Over 100 years old and still right on the money! I wonder when the last time this gauge was actually mounted on a Stanley?
A blog about my the history, acquisition and operation of my 1911 Model 62 Stanley Steamer.
Great eBay find of a 0-50 PSI Stanley pilot fuel pressure gauge in very good shape. This is piece I've been looking for for many years and it proves, although unlikely, these things do turn up on eBay every now and again.
If you have followed this blog for a while you would have seen numerous posts about pilot issues. The ongoing problem was that my pilot would be not stay lit when going down long hills or if the car was sitting at a stop for an extended period of time, like 2 minutes plus. I have changed the fuel from naphtha or Coleman fuel to hexane, I replaced the pilot vaporizer with a longer unit, and I even changed the fuel line size. These were all significant improvements and it would burn more consistently as well as being easier to light but it didn’t solve my core issues. Then I installed a stack blower.
The main purpose of a stack blower is to create a positive draft in the smoke bonnet to keep the fire from being smothered out. It is also useful in putting out tube fires as well as fires in your exhaust flue although the latter is a rare situation that you hope to never have happen. The stack blower requires an addition of a live steam line being plumbed into the vertical portion of the stack facing down towards the exhaust flue. It is controlled by a dash valve and can be used when required.
During the last 500 miles of touring I began using the stack blower when going down long hills and for extended stops to provide a draft and, like magic, my pilot would stay lit. This really changed the experience of driving my car. It made for much more relaxed driving without the fear of consistently pulling over to relight the pilot.
Now the stack blower is fantastic and has solved my issue but it is an issue I shouldn’t be having. I have toured with many Stanley’s and none have to use the stack as often as I do. So what is the real issue? It turns out that it is an incorrectly placed hole in the front of the exhaust flue under the vehicle. The purpose of this hole is to provide air flow through the exhaust flue and thus providing a draft in the smoke bonnet and keeping the pilot from being smothered out. There is a tiny hole, but it is blocked by the burner pan, mainly used for connecting the two lines from the feed water heater.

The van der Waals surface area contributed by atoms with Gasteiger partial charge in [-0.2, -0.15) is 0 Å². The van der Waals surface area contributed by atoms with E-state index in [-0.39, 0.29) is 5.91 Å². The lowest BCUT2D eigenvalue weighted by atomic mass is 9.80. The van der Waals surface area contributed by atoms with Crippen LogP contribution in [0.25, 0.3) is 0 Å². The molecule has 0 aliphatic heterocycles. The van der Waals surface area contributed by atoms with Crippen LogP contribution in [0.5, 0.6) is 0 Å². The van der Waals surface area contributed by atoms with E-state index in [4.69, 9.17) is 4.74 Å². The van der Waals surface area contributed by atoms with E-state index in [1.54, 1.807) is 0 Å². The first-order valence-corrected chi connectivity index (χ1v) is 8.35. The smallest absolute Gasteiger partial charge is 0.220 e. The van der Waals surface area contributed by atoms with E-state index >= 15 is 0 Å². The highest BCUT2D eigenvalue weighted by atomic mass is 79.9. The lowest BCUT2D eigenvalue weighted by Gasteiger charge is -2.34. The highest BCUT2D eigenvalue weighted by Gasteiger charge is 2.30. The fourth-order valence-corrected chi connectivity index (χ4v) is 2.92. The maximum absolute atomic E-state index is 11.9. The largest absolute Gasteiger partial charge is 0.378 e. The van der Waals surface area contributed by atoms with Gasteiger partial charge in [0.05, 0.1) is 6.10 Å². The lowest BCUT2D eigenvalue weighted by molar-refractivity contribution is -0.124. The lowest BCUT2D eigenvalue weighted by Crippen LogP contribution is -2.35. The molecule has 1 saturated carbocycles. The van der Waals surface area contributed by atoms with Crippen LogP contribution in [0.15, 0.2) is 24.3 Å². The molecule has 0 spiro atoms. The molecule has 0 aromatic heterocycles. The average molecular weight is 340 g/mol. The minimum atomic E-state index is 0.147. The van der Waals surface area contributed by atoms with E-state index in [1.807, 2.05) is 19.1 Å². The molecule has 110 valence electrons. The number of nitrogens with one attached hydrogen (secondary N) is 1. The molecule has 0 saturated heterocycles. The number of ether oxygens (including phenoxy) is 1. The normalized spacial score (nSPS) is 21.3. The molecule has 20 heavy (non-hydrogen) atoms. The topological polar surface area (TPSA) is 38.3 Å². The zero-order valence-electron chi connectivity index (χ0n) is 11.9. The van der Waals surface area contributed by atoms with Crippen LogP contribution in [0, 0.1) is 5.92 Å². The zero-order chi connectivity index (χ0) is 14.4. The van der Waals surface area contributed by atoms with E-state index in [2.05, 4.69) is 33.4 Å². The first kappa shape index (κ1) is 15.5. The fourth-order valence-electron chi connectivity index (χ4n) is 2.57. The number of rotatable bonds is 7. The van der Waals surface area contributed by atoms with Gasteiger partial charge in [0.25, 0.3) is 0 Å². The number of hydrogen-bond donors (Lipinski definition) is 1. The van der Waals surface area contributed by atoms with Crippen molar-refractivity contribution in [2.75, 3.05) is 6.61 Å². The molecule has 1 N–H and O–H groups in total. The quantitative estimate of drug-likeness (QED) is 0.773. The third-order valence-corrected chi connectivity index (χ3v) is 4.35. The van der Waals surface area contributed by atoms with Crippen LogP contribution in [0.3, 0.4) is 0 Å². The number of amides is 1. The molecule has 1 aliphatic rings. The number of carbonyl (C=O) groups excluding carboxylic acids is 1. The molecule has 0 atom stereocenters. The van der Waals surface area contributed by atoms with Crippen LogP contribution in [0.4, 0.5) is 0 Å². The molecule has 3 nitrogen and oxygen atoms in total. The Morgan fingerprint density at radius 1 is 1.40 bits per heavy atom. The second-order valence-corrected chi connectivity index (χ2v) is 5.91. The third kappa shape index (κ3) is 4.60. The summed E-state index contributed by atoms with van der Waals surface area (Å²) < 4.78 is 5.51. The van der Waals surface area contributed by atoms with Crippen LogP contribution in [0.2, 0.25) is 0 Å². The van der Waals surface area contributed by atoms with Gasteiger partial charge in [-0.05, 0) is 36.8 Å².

Add to the winter list: Remove exhaust flue and add 2” ventilation hole.
I have been mulling over how I should clean the pilot vaporizer and I came up with the idea of using a Bore Snake Rifle Cleaner. You can get Bore Snakes for many different calibers. I opted to go with a .177 Airgun Bore Snake because of my small diameter pilot vaporizer.
I had to cut the brass weight off the end of the Bore Snake because it wouldn't pass through the bend in the vaporizer. Then I threaded a piece of the stainless wire into the material so I could feed it through the bend without much difficulty. Once the smaller diameter portion of the Bore Snake has come through you can use it to pull the larger section which fits snugly against the id of the pilot vaporizer and removes the carbon built up on the surface. I pulled it through multiple times to much sure I got it as clean as possible. I won't be sure if it is solved completely until I've got some hours on it but I'll keep you posted.
A small side job of repacking the pilot needle reared its head once I had everything apart. The packing had become hard as glass and needed to be pried out with a small screwdriver. It was due for a repacking to seal it back up.